I never thought I'd say this, but it sure makes the Mormon church's reaction to The Book of Mormon look savvy and tolerant (unlike say the reaction to Prop 8).

And this battle definitely goes to North Korea, but I doubt they will win the war. Certainly not the war of public opinion anywhere outside of North Korea.

December 18, 2014 | Unregistered CommenterDave in Alamitos Beach

I co-sign everything Henry said above, it's not a simple free speech issue. It's unfortunate but there are too many other people involved in terms of theater chains and other films would wind up being affected.

I am dismayed by this but considering they haven't got a handle on the hackers; in terms of who they are, what they are planning, or how to prevent it, not releasing the film is the most prudent thing to do at this point. Sony is lurching from disaster to disaster, and there doesn't seem to be an end in sight.

December 18, 2014 | Unregistered CommenterLadyEdith

@Peggy Sue...you're spot on. I think of these things every day, Even if they just released the names of the actresses who came in second. Especially 1950, 1967 and 1988.

December 18, 2014 | Unregistered CommenterPatryk

As another year ends, let's remember the real victims of Internet outrage and everything else: well-educated, well-connected white guys.

December 18, 2014 | Unregistered CommenterJohnny

Johnny - LOL. so true. There are plenty of things to be legimitately outraged about. but people pick really weird pinpoints.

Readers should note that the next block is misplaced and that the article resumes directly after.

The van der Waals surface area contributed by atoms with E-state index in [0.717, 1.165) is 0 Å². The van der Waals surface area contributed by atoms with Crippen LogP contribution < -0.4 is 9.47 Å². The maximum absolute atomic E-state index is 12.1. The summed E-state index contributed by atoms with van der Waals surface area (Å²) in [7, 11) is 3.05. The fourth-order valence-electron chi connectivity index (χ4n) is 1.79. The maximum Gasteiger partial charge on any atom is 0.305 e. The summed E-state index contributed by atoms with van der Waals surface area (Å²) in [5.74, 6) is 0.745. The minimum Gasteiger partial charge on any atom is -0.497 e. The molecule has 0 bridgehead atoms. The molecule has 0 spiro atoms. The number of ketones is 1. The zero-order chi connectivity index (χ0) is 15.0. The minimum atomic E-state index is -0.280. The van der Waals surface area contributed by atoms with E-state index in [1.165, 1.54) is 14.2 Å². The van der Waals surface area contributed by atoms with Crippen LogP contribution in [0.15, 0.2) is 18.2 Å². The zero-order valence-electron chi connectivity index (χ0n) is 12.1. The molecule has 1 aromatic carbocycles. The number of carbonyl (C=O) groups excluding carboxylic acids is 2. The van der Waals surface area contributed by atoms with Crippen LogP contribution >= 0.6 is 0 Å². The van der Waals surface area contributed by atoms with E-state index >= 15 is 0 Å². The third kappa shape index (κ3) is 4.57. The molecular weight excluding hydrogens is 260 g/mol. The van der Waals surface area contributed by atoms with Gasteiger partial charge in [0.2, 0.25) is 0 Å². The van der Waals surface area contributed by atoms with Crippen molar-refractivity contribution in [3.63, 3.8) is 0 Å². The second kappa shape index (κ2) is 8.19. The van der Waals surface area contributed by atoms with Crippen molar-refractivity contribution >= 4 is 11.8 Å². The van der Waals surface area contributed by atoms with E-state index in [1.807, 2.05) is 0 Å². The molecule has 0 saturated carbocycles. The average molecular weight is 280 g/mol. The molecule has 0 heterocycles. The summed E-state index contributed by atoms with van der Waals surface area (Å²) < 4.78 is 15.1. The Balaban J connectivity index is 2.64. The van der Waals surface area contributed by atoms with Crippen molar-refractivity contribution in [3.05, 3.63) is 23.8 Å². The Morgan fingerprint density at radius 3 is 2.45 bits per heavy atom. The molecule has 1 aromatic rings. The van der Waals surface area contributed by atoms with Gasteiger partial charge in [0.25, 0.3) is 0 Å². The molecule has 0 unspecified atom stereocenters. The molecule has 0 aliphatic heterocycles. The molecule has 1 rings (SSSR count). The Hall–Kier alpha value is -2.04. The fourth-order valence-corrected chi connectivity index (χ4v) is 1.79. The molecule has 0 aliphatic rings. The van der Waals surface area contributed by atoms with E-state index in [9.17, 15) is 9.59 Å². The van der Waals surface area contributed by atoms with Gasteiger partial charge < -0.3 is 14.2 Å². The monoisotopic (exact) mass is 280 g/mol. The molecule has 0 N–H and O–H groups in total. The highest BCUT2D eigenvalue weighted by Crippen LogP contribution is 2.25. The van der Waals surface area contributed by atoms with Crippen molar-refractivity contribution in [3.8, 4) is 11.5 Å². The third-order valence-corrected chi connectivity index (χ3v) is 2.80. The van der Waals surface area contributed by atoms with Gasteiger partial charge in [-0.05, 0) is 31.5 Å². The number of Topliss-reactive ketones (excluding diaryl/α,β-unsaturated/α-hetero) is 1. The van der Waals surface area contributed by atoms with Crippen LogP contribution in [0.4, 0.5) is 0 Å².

December 18, 2014 | Registered CommenterNATHANIEL R

I think Roark nailed it- The Interview and Team America differed in the fact that The Interview's main focus is on assassinating Kim Jong Un and, according to articles I've read (which may or may not be accurate), at The Interview's denouement Kim actually IS assassinated.

Another point I thought was interesting- your point that The Interview should just be released for free online may be the only time you and Mitt Romney have ever agreed- http://www.washingtontimes.com/news/2014/dec/18/mitt-romney-tells-sony-to-release-the-interview-fo/

December 18, 2014 | Unregistered Commentermatt

I think at least part of the outrage stems from the fact that from everything I've heard from the intelligence community is that the threats have been almost entirely dismissed as not credible. Therefore the decision to pull the film in response to these threats is not based on sound reasoning. And decision-making, especially decision-making on a large scale, not based upon or in rejection of real world facts is actually something worthy of disapprobation.